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Ventura County Perspective | PERSPECTIVE ON ANIMAL
CARE

Time to End Kids' Ironic 4-H Projects

Concern for sheep attacked by dogs is admirable but short-sighted. Had Moe lived, he would have faced the same fate--death--just weeks later, but this time at the hands of humans.

August 09, 1998|MARTY FAST | Marty Fast, a former 4-H leader, is a vegetarian and rescuer of unwanted potbellied pigs. She lives in Ojai

Four sheep owned by an Ojai family recently were attacked by a pair of large dogs. Sadly, three of the sheep died and last week one of the dogs was put to death as well.

No one would argue that this tragedy was indeed a horrifying experience for the teenager and her family, as well as for the animals involved.

One of the sheep, named Moe, had been raised from a small black-faced lamb with much love and care by the youth as part of a local 4-H program. Moe was destined to be sold at the Ventura County Fair 4-H market animal auction this week and from there would have gone to the slaughterhouse.

Moe's short life ended four weeks sooner than planned.

It is accepted that the 4-H market animal auctions at the fairgrounds are an exciting experience for the youngsters who own and raise these animals.

The high prices the youngsters receive as a result of family members and friends bidding on their animal are unrealistic compared to what ranchers in the business of raising livestock can expect.

4-H market animal projects are outdated and no longer have validity in today's society.

Raising meat for human consumption is a luxury when one considers the expense of the natural resources needed to produce a meat diet.

The plants and grains produced to feed market animals require land, water and labor. These plants and grains would be better used to feed humans instead of animals eaten by humans. A great loss of energy occurs at each link in the food chain, not to mention the health problems related to a meat diet.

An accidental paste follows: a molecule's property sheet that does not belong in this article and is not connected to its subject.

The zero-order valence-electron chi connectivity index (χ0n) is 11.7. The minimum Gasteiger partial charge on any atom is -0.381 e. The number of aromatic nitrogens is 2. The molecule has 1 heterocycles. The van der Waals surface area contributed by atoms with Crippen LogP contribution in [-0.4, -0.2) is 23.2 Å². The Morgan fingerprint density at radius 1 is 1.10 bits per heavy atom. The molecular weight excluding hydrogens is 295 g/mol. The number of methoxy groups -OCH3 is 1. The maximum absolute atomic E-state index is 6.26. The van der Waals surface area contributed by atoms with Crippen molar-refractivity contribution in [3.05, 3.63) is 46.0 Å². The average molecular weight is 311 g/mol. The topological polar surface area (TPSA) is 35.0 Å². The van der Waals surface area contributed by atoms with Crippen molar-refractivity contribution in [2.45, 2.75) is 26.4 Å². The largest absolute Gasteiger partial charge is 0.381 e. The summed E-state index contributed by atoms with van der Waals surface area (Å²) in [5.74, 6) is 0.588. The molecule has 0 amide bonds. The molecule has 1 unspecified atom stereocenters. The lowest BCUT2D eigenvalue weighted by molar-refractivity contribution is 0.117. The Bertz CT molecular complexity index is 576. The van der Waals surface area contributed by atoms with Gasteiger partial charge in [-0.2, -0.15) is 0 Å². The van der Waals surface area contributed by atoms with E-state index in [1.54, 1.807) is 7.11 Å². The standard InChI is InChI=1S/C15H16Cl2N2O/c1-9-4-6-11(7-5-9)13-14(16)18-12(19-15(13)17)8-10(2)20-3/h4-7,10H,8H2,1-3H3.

Don't we want to promote compassion and sensitivity and respect for all living creatures in our children? These animals have developed a loving, trusting relationship with the young people who raise and care for them.

Why would we want to desensitize our children by encouraging them to believe that it's OK to put a price on an animal's life and trade that life for a large paycheck at auction? Surely turning them over for slaughter is the ultimate betrayal.

Everyone agrees that these market animals are very well cared for by the 4-H youngsters. Animals accepted for auction are in good condition. However, the good care and responsibility are not generally a long-term commitment--in most cases less than a year.

Inhumane procedures endured by these market animals (castration without anesthesia, tail docking, dehorning, etc.,) are forgotten and not discussed.

Going to slaughter is not a picnic. The terror experienced by animals transported to the slaughterhouse in hot, overcrowded trucks and the actual slaughtering process would have been no less terrifying for Moe than being killed by dogs.

Although the federal Humane Slaughter Act is intended to provide a humane end to a market animal's life, it seldom happens that way.

According to the recently published book "Slaughterhouse" by Gail A. Eisnitz, chief investigator for the Humane Farming Assn., adequate inspection and control of slaughterhouses in the United States does not exist.

The responsibility of caring for 4-H animals should not end with their sale at the Ventura County Fair auction. At the very least, 4-H leaders should do a thorough investigation of how these much-loved animals are transported to the slaughterhouse and the manner in which they are killed.

As caring and compassionate human beings it is not enough to express our concern over the killing of sheep by two loose dogs. We should be equally concerned over the fate that would have awaited Moe had he lived four weeks longer.

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